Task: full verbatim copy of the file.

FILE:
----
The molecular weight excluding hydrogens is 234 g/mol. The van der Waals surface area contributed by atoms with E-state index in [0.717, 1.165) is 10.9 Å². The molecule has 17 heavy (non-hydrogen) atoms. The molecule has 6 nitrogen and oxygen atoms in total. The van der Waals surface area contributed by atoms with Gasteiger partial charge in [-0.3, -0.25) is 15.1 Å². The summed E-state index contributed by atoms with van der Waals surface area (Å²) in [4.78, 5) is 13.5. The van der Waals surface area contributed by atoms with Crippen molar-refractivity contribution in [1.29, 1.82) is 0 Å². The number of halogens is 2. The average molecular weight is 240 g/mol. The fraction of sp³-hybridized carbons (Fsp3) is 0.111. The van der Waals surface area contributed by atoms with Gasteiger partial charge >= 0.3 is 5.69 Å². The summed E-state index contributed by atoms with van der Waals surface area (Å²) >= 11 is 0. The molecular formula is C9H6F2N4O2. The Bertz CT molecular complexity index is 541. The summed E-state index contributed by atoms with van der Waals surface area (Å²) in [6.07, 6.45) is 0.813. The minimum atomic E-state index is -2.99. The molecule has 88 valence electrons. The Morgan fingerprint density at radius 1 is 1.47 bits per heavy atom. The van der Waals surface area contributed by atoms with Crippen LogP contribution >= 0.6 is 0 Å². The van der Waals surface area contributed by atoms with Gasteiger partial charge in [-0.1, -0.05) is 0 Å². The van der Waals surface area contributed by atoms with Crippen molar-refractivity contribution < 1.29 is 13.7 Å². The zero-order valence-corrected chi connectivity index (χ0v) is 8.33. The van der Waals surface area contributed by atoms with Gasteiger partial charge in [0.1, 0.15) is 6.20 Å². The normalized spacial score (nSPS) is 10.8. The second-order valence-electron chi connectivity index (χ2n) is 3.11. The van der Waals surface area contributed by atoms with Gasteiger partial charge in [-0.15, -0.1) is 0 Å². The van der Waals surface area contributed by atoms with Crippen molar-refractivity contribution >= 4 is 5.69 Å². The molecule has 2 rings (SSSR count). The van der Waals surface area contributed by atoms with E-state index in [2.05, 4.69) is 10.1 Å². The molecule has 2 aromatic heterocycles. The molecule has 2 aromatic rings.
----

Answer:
The molecular weight excluding hydrogens is 234 g/mol. The van der Waals surface area contributed by atoms with E-state index in [0.717, 1.165) is 10.9 Å². The molecule has 17 heavy (non-hydrogen) atoms. The molecule has 6 nitrogen and oxygen atoms in total. The van der Waals surface area contributed by atoms with Gasteiger partial charge in [-0.3, -0.25) is 15.1 Å². The summed E-state index contributed by atoms with van der Waals surface area (Å²) in [4.78, 5) is 13.5. The van der Waals surface area contributed by atoms with Crippen molar-refractivity contribution in [1.29, 1.82) is 0 Å². The number of halogens is 2. The average molecular weight is 240 g/mol. The fraction of sp³-hybridized carbons (Fsp3) is 0.111. The van der Waals surface area contributed by atoms with Gasteiger partial charge >= 0.3 is 5.69 Å². The summed E-state index contributed by atoms with van der Waals surface area (Å²) >= 11 is 0. The molecular formula is C9H6F2N4O2. The Bertz CT molecular complexity index is 541. The summed E-state index contributed by atoms with van der Waals surface area (Å²) in [6.07, 6.45) is 0.813. The minimum atomic E-state index is -2.99. The molecule has 88 valence electrons. The Morgan fingerprint density at radius 1 is 1.47 bits per heavy atom. The van der Waals surface area contributed by atoms with Crippen LogP contribution >= 0.6 is 0 Å². The van der Waals surface area contributed by atoms with Gasteiger partial charge in [-0.1, -0.05) is 0 Å². The van der Waals surface area contributed by atoms with Crippen molar-refractivity contribution < 1.29 is 13.7 Å². The zero-order valence-corrected chi connectivity index (χ0v) is 8.33. The van der Waals surface area contributed by atoms with Gasteiger partial charge in [0.1, 0.15) is 6.20 Å². The normalized spacial score (nSPS) is 10.8. The second-order valence-electron chi connectivity index (χ2n) is 3.11. The van der Waals surface area contributed by atoms with Gasteiger partial charge in [-0.15, -0.1) is 0 Å². The van der Waals surface area contributed by atoms with Crippen molar-refractivity contribution >= 4 is 5.69 Å². The molecule has 2 rings (SSSR count). The van der Waals surface area contributed by atoms with E-state index in [2.05, 4.69) is 10.1 Å². The molecule has 2 aromatic heterocycles. The molecule has 2 aromatic rings.